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Luo W , Li J , Fourkal E , Fan J , Xu X , Chen Z , Jin L , Price R , Ma CM
Dosimetric advantages of IMPT over IMRT for laser-accelerated proton beams
Phys Med Biol. 2008 Dec 21;53(24) :7151-66
PMID: 19033641   
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Abstract
As a clinical application of an exciting scientific breakthrough, a compact and cost-efficient proton therapy unit using high-power laser acceleration is being developed at Fox Chase Cancer Center. The significance of this application depends on whether or not it can yield dosimetric superiority over intensity-modulated radiation therapy (IMRT). The goal of this study is to show how laser-accelerated proton beams with broad energy spreads can be optimally used for proton therapy including intensity-modulated proton therapy (IMPT) and achieve dosimetric superiority over IMRT for prostate cancer. Desired energies and spreads with a varying deltaE/E were selected with the particle selection device and used to generate spread-out Bragg peaks (SOBPs). Proton plans were generated on an in-house Monte Carlo-based inverse-planning system. Fifteen prostate IMRT plans previously used for patient treatment have been included for comparison. Identical dose prescriptions, beam arrangement and consistent dose constrains were used for IMRT and IMPT plans to show the dosimetric differences that were caused only by the different physical characteristics of proton and photon beams. Different optimization constrains and beam arrangements were also used to find optimal IMPT. The results show that conventional proton therapy (CPT) plans without intensity modulation were not superior to IMRT, but IMPT can generate better proton plans if appropriate beam setup and optimization are used. Compared to IMRT, IMPT can reduce the target dose heterogeneity ((D5-D95)/D95) by up to 56%. The volume receiving 65 Gy and higher (V65) for the bladder and the rectum can be reduced by up to 45% and 88%, respectively, while the volume receiving 40 Gy and higher (V40) for the bladder and the rectum can be reduced by up to 49% and 68%, respectively. IMPT can also reduce the whole body non-target tissue dose by up to 61% or a factor 2.5. This study has shown that the laser accelerator under development has a potential to generate high-quality proton beams for cancer treatment. Significant improvement in target dose uniformity and normal tissue sparing as well as in reduction of whole body dose can be achieved by IMPT with appropriate optimization and beam setup.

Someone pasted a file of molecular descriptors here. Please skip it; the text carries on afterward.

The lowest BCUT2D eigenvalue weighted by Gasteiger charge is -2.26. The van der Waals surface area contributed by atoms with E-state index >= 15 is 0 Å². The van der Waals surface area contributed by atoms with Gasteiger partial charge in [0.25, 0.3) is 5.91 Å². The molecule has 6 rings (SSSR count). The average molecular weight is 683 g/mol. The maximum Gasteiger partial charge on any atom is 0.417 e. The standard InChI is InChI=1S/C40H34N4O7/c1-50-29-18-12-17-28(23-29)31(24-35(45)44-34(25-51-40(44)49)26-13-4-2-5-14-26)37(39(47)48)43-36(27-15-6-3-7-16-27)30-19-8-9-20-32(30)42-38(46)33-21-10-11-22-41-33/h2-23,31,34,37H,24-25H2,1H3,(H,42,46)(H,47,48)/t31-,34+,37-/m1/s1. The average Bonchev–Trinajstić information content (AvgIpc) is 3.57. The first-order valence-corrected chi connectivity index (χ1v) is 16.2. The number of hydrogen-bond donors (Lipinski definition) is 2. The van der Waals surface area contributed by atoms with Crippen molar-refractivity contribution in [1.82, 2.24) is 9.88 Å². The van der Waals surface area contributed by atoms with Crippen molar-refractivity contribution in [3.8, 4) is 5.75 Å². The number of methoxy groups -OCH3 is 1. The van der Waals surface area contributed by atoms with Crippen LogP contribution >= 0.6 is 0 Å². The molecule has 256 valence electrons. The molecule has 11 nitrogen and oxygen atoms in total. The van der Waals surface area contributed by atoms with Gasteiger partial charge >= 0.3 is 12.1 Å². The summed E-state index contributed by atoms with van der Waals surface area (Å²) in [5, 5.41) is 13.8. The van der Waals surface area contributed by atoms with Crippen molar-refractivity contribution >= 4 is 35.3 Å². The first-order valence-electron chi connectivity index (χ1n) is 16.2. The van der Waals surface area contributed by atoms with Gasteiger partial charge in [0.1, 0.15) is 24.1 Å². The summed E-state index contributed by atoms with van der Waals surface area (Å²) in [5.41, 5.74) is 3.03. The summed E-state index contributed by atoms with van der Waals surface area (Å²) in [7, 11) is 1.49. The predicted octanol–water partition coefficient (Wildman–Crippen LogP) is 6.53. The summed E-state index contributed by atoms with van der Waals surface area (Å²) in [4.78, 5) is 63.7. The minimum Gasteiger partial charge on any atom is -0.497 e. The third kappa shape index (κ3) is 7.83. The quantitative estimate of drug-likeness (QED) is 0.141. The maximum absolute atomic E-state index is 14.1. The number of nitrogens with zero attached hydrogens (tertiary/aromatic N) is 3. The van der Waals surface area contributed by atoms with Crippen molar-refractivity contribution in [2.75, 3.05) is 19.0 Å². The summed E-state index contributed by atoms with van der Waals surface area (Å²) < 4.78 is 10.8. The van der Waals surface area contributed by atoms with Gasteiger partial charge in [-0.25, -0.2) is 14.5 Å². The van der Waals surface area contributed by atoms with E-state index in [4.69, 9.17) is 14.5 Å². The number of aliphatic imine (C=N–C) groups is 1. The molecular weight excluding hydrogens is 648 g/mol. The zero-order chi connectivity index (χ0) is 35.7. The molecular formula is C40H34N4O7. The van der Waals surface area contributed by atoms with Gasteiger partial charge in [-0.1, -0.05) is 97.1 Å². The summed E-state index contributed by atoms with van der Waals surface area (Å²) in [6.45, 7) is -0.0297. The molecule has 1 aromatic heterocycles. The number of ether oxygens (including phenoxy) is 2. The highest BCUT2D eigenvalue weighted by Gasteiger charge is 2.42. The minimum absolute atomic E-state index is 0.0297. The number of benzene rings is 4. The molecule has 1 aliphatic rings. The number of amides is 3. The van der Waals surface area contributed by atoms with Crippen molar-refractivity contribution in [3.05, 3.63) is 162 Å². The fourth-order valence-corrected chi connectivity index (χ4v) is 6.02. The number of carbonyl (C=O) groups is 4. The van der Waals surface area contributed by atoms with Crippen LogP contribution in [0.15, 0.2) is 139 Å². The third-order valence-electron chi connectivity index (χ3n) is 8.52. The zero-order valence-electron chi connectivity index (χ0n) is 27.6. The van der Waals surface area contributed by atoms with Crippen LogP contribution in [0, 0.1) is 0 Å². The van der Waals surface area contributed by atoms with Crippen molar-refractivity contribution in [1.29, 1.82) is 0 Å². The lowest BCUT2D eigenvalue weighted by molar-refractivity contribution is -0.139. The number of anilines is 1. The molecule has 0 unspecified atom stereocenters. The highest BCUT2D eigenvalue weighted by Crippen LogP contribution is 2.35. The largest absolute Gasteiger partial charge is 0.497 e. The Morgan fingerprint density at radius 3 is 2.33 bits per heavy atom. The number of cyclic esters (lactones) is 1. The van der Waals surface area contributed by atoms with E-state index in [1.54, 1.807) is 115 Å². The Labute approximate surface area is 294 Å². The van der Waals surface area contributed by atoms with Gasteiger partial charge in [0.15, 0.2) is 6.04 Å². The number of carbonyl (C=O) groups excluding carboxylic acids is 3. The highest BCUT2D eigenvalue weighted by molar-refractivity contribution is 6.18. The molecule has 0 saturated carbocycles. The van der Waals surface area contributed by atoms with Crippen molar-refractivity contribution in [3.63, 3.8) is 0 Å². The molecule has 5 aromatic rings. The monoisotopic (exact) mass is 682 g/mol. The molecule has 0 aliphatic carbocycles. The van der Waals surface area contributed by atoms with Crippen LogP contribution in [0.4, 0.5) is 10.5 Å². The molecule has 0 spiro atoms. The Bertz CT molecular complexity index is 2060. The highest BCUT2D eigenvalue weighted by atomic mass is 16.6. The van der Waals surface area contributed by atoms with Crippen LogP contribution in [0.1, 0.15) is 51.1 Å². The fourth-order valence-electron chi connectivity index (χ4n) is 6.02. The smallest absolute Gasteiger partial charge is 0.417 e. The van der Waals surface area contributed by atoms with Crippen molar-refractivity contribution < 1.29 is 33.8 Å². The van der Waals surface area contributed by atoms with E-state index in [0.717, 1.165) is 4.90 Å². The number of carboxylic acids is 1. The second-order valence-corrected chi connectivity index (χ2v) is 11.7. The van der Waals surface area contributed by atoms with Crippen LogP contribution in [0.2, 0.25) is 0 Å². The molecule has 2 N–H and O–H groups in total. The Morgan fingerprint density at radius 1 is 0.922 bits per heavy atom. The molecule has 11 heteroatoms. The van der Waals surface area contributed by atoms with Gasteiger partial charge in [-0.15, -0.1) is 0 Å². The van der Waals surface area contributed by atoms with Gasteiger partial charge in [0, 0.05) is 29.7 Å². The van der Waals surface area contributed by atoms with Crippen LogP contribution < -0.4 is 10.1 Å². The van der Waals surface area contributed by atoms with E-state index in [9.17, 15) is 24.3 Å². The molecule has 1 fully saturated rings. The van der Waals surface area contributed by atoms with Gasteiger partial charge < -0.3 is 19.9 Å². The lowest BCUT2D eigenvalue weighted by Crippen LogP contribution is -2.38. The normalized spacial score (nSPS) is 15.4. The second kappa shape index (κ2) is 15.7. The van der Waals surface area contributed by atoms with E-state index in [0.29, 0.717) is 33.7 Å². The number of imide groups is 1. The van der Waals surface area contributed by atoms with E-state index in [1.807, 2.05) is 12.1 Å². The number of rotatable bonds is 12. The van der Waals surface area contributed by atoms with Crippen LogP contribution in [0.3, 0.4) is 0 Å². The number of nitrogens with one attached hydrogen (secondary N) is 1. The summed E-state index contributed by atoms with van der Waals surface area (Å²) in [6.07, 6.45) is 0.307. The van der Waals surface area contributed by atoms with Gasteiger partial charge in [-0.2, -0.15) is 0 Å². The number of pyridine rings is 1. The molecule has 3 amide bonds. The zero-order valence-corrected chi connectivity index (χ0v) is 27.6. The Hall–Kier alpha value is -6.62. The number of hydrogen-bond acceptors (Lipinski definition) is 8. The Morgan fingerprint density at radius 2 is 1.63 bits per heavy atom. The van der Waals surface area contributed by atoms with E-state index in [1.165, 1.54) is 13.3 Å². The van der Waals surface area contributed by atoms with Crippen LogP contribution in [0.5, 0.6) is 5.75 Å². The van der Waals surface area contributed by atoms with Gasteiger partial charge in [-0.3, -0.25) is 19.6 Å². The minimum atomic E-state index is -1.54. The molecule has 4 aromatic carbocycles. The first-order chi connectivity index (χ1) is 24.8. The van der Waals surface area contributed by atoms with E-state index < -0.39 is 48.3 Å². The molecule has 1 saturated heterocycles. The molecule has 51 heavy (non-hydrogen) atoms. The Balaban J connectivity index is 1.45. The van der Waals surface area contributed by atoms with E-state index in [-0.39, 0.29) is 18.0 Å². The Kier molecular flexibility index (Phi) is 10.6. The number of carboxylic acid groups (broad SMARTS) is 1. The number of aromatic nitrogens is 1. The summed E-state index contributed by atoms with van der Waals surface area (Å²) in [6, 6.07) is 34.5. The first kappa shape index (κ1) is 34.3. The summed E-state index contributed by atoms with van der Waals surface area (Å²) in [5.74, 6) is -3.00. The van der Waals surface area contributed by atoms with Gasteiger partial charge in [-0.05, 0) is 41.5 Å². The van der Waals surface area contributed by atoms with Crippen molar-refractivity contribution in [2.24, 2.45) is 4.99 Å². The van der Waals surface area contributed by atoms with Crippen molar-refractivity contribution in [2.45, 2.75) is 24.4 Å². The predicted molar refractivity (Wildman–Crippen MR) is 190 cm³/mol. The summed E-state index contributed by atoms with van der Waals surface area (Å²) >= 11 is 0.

Notes
Luo, W Li, J Fourkal, E Fan, J Xu, X Chen, Z Jin, L Price, R Ma, C-M Comparative Study Research Support, N.I.H., Extramural Research Support, Non-U.S. Gov't Research Support, U.S. Gov't, Non-P.H.S. England Physics in medicine and biology Phys Med Biol. 2008 Dec 21;53(24):7151-66. Epub 2008 Nov 26.